Overall thoughts

The 4 week CELTA course was one of the most mentally and physically challenging things I ever had to do, it tested my sanity, my health, my limits in more than one way and my anxiety flared up bad, I didn’t sleep more than three/four hours a day, I didn’t get to see much of Cambridge but it was also incredibly rewarding and fulfilling, at least for me. I learnt a lot, I fell in love with teaching and I made friends in Cambridge and all over the world, from Peru to Italy and Azerbaijan. Once in a lifetime experience I’ll never forget.

If I had to do it again I’d may opt for the part-time option, though that has its challenges too if you work full-time, and it may take longer to learn as you don’t apply what you learn immediately, but I don’t regret a single moment.

If you decide to do it full time, I’d with no second thought recommend Cambridge Regional College.

If you do it in Cambridge, go a few days early or stay a few days after to enjoy what this gorgeous city has to offer. I’d love to go back some time and go punting, visit the Wren Library, have afternoon tea at Grantchester and do yoga in the park by the river. Who knows, maybe I will one day.

After thoughts

Despite no previous teaching experience I managed to get the highest grade (Grade A), so it is possible, but I will write about that on a separate post.

I just started a part-time job teaching A1 Movers and A2 Key young learners, the CELTA can’t prepare you for that I’m afraid. I’ll write about that soon too but any advice would be greatly appreciated.


Following my dreams (just need to find out what they are) Chapter 1: Cambridge

Saturday morning, 27th of July.

I’m sitting at an old, antique desk in my room in Cambridge. It’s cloudy and raining but I don’t mind for once. I needed the break from the heat. This country was not built for any temperature higher than 25 degrees.

Can I sleep in Your Brain comes up on my little Bluetooth speaker. I just finished my notes for my first teaching exercise on Monday and finally have some free time to sit down and write about all of this. It’s been too long.

A million and one thoughts in my mind I’m not quite sure where to begin.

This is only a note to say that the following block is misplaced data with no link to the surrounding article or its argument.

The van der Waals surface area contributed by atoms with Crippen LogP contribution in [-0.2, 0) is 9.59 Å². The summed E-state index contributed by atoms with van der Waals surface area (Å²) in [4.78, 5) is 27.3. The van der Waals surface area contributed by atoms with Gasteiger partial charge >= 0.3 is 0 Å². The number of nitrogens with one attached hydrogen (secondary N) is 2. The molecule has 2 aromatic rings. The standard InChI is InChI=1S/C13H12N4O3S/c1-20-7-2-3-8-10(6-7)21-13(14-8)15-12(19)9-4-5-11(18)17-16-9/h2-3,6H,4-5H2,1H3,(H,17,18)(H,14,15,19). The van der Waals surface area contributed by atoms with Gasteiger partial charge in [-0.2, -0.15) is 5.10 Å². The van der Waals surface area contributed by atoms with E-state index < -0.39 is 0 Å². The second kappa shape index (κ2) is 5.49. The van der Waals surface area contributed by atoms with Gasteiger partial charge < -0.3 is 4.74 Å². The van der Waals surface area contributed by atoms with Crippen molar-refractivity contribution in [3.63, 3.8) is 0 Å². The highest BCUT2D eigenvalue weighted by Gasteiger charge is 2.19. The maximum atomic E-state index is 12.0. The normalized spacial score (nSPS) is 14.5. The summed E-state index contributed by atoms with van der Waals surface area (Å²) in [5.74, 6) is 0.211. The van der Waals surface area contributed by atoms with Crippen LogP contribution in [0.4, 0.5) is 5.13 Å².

Today is my grandpa’s birthday. He turned 83. But this time I can’t call him like I do every year. He is at a nursing home. Now my uncle’s recovering from a major operation, my auntie can’t look after both of them.

“He won’t even recognise you”, my mum messaged when I asked how I can contact him. “His dementia is taking over more day by day”. She sent me a picture I took of him and myself a few years ago. A classic mum habit. I told her off not because I was annoyed this time but because it makes me sad. I remember everything about that picture, his excitement when I asked for a selfie, laughing whilst taking it, asking me where to look and afterwards chatting about me splitting with my ex of 7 years.

“Are you happy? That’s all that matters” pappou Costas said then and smiled.

Tears came streaming down my face thinking of that day. (A few hours later my mum messaged me to give my aunt a call. She was with my grandpa. I called and wished him happy birthday. He recognised me at the beginning but not for the whole duration of the two minute phone call. I could feel his confusion every time he went quiet. At some point he asked me when I’ll go back to Cyprus like he always does and then the next minute he forgot what he was talking about. I promised I go see him as soon as I’m in Cyprus. He said he might leave by then. I choked up. I hope he meant the nursing home. He is slipping away from us…)

I tried hard not to cry last week saying goodbye to my Southampton friends and life, it didn’t feel like goodbye, my brain still struggles to understand what is happening. It feels I’m on a break and I’ll return back to Southampton any minute now.

I don’t think I’ll realise any time soon. One thing is for sure, I will miss so many people, friends I’ve known for years and friends I’ve only just met, because that’s life. It never stops, you meet people and make friends all the time. Thank you to everyone who came to my leaving celebrations (and they were MANY) or made the time to see me before I left.

I will miss every single one of you and all the little special connections I have with each.

Now I’m crying about everything. But I feel good. These are not sad tears. These are cathartic tears, letting everything out and finally hitting the reset button.